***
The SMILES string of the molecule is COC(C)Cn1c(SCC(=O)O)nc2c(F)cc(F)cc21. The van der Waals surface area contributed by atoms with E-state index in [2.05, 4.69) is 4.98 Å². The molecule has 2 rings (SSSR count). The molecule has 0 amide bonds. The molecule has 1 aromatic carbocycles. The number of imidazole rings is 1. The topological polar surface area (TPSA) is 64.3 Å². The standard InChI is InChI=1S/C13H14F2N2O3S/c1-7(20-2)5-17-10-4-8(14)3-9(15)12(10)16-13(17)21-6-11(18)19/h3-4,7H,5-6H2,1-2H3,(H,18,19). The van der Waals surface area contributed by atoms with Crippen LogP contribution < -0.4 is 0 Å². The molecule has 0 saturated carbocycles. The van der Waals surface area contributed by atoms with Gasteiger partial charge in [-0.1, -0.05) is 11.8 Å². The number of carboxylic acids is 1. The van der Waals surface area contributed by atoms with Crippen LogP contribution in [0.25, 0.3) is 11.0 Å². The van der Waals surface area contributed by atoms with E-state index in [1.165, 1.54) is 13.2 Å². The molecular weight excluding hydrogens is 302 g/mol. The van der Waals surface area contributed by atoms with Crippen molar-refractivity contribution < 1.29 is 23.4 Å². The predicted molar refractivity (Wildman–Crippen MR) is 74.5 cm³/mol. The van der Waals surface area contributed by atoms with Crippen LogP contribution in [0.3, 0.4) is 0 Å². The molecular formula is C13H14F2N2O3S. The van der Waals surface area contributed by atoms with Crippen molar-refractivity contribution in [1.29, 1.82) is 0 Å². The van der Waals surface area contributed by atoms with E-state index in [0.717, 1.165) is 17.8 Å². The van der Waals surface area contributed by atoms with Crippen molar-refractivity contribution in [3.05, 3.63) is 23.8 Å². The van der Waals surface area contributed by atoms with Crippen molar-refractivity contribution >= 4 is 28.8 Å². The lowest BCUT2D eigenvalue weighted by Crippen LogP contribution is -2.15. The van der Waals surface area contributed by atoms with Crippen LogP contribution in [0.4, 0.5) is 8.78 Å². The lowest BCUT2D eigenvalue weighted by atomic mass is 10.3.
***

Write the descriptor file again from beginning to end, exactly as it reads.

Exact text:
The SMILES string of the molecule is COC(C)Cn1c(SCC(=O)O)nc2c(F)cc(F)cc21. The van der Waals surface area contributed by atoms with E-state index in [2.05, 4.69) is 4.98 Å². The molecule has 2 rings (SSSR count). The molecule has 0 amide bonds. The molecule has 1 aromatic carbocycles. The number of imidazole rings is 1. The topological polar surface area (TPSA) is 64.3 Å². The standard InChI is InChI=1S/C13H14F2N2O3S/c1-7(20-2)5-17-10-4-8(14)3-9(15)12(10)16-13(17)21-6-11(18)19/h3-4,7H,5-6H2,1-2H3,(H,18,19). The van der Waals surface area contributed by atoms with Crippen LogP contribution < -0.4 is 0 Å². The molecule has 0 saturated carbocycles. The van der Waals surface area contributed by atoms with Gasteiger partial charge in [-0.1, -0.05) is 11.8 Å². The number of carboxylic acids is 1. The van der Waals surface area contributed by atoms with Crippen LogP contribution in [0.25, 0.3) is 11.0 Å². The van der Waals surface area contributed by atoms with E-state index in [1.165, 1.54) is 13.2 Å². The molecular weight excluding hydrogens is 302 g/mol. The van der Waals surface area contributed by atoms with Crippen molar-refractivity contribution < 1.29 is 23.4 Å². The predicted molar refractivity (Wildman–Crippen MR) is 74.5 cm³/mol. The van der Waals surface area contributed by atoms with Crippen LogP contribution in [0.3, 0.4) is 0 Å². The molecular formula is C13H14F2N2O3S. The van der Waals surface area contributed by atoms with Crippen molar-refractivity contribution in [1.29, 1.82) is 0 Å². The van der Waals surface area contributed by atoms with E-state index in [0.717, 1.165) is 17.8 Å². The van der Waals surface area contributed by atoms with Crippen molar-refractivity contribution in [3.05, 3.63) is 23.8 Å². The van der Waals surface area contributed by atoms with Crippen molar-refractivity contribution >= 4 is 28.8 Å². The lowest BCUT2D eigenvalue weighted by Crippen LogP contribution is -2.15. The van der Waals surface area contributed by atoms with Crippen LogP contribution in [0.4, 0.5) is 8.78 Å². The lowest BCUT2D eigenvalue weighted by atomic mass is 10.3.